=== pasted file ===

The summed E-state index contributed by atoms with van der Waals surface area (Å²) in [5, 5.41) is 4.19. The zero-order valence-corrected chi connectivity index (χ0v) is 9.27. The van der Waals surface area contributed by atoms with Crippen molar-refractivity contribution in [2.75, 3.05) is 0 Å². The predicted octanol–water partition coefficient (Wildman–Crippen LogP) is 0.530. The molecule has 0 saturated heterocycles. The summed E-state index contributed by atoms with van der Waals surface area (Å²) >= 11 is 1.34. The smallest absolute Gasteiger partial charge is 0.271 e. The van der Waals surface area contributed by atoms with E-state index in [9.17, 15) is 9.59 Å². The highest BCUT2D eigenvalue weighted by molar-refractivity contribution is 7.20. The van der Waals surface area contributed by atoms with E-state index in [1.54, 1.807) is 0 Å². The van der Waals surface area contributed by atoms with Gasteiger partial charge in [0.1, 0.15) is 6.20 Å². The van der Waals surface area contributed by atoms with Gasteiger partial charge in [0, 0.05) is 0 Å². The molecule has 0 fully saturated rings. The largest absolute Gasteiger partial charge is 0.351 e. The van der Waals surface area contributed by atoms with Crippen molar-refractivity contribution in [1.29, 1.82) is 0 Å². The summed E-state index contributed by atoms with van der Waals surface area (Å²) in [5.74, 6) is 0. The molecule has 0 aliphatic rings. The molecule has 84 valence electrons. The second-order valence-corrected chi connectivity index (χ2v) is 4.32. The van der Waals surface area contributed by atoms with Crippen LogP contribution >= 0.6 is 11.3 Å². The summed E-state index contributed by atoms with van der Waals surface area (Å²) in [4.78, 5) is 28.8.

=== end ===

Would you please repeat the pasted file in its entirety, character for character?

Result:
The summed E-state index contributed by atoms with van der Waals surface area (Å²) in [5, 5.41) is 4.19. The zero-order valence-corrected chi connectivity index (χ0v) is 9.27. The van der Waals surface area contributed by atoms with Crippen molar-refractivity contribution in [2.75, 3.05) is 0 Å². The predicted octanol–water partition coefficient (Wildman–Crippen LogP) is 0.530. The molecule has 0 saturated heterocycles. The summed E-state index contributed by atoms with van der Waals surface area (Å²) >= 11 is 1.34. The smallest absolute Gasteiger partial charge is 0.271 e. The van der Waals surface area contributed by atoms with E-state index in [9.17, 15) is 9.59 Å². The highest BCUT2D eigenvalue weighted by molar-refractivity contribution is 7.20. The van der Waals surface area contributed by atoms with E-state index in [1.54, 1.807) is 0 Å². The van der Waals surface area contributed by atoms with Gasteiger partial charge in [0.1, 0.15) is 6.20 Å². The van der Waals surface area contributed by atoms with Gasteiger partial charge in [0, 0.05) is 0 Å². The molecule has 0 fully saturated rings. The largest absolute Gasteiger partial charge is 0.351 e. The van der Waals surface area contributed by atoms with Crippen molar-refractivity contribution in [1.29, 1.82) is 0 Å². The summed E-state index contributed by atoms with van der Waals surface area (Å²) in [5.74, 6) is 0. The molecule has 0 aliphatic rings. The molecule has 84 valence electrons. The second-order valence-corrected chi connectivity index (χ2v) is 4.32. The van der Waals surface area contributed by atoms with Crippen LogP contribution >= 0.6 is 11.3 Å². The summed E-state index contributed by atoms with van der Waals surface area (Å²) in [4.78, 5) is 28.8.